What Am I Watching?

One good thing about the lockdown is that I no longer feel guilty for watching too much TV instead of going out. Going out is now simply Not An Option, so from 7 pm till bedtime I’m glued to the old box. Actually I do read a bit too and last night we went out with saucepans and spoons to do the clap for the NHS and carers. I must say I do wish the government would pay nurses and doctors as freely as they pay MP’s; god knows they deserve it.

So what am I watching? Last night we finished the mini-series Quiz (I always like to hyphenate that word because otherwise it looks like miseries) about the so-called ‘coughing Major’ on Who Wants to be a Millionaire? Now obviously this was a drama not a documentary but from watching it, the truth seems much less clear-cut than it did at the time, given the news reports and the guilty verdicts. Then again it’s the defence counsel’s job to shed doubt on the evidence and this was a drama so who knows what liberties they took with the facts? Still whatever the truth, it’s compelling stuff and demonstrates the quite gob-smacking lengths some people will go to to try to win large amounts of money. It’s an interesting counterpoint to Slumdog Millionaire, the dramatisation of Vikram Seth’s novel Q&A in which the protagonist knows the answers because of the trials he’s been through.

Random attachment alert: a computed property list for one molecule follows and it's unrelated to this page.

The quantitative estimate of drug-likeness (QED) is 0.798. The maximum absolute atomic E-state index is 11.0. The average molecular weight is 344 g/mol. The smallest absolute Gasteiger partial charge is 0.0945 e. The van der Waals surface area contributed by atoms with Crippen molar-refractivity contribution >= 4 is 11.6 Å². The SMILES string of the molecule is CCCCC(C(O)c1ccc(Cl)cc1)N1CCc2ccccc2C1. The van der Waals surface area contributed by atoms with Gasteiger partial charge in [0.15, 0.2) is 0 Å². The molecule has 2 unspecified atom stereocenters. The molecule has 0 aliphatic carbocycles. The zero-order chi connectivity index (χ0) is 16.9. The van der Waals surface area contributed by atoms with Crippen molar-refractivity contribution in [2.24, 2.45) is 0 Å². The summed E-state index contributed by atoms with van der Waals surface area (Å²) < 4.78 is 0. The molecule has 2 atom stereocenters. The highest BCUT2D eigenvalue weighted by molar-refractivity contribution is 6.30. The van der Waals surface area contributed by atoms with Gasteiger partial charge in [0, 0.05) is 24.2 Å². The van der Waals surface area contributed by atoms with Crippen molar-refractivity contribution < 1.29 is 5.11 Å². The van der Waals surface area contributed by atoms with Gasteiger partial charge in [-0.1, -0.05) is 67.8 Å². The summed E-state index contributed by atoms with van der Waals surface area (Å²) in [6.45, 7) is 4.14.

After that I returned to Wolf Hall, the quite stupendous series spanning Hilary Mantel’s first two novels which I rate even more highly the second time around, having read the entire trilogy. The casting couldn’t be better; Claire Foy is superb as the flashing, ambitious and thoroughly nasty Anne Boleyn, Mark Gatiss horribly oily as Cromwell’s enemy (one of many) Stephen Gardiner, and Bernard Hill terrific as the outrageous braggart Norfolk. But better than all these is Mark Rylance’s Cromwell, a figure in the shadows who works his way into the heart of government by keeping his eyes and ears open and his mouth shut.

I haven’t yet got to the third series of Killing Eve but I will arrive there soon; in the meantime I have to catch up with The Nest, a Scottish drama set in a lochside house where a rich but childless couple take their last chance at having a child when a strange young woman enters their lives in a dramatic way. But there’s an awful lot about her past which she hasn’t told them…

In between times I’m still struggling with Beloved – struggling not because of the writing but because it’s so heartbreaking – and working my way through The House of the Spirits, Isabel Allende’s novel which spans most of 20th-century Chile and the rise of socialism.

So that’s me up to date. How have you been?

Kirk out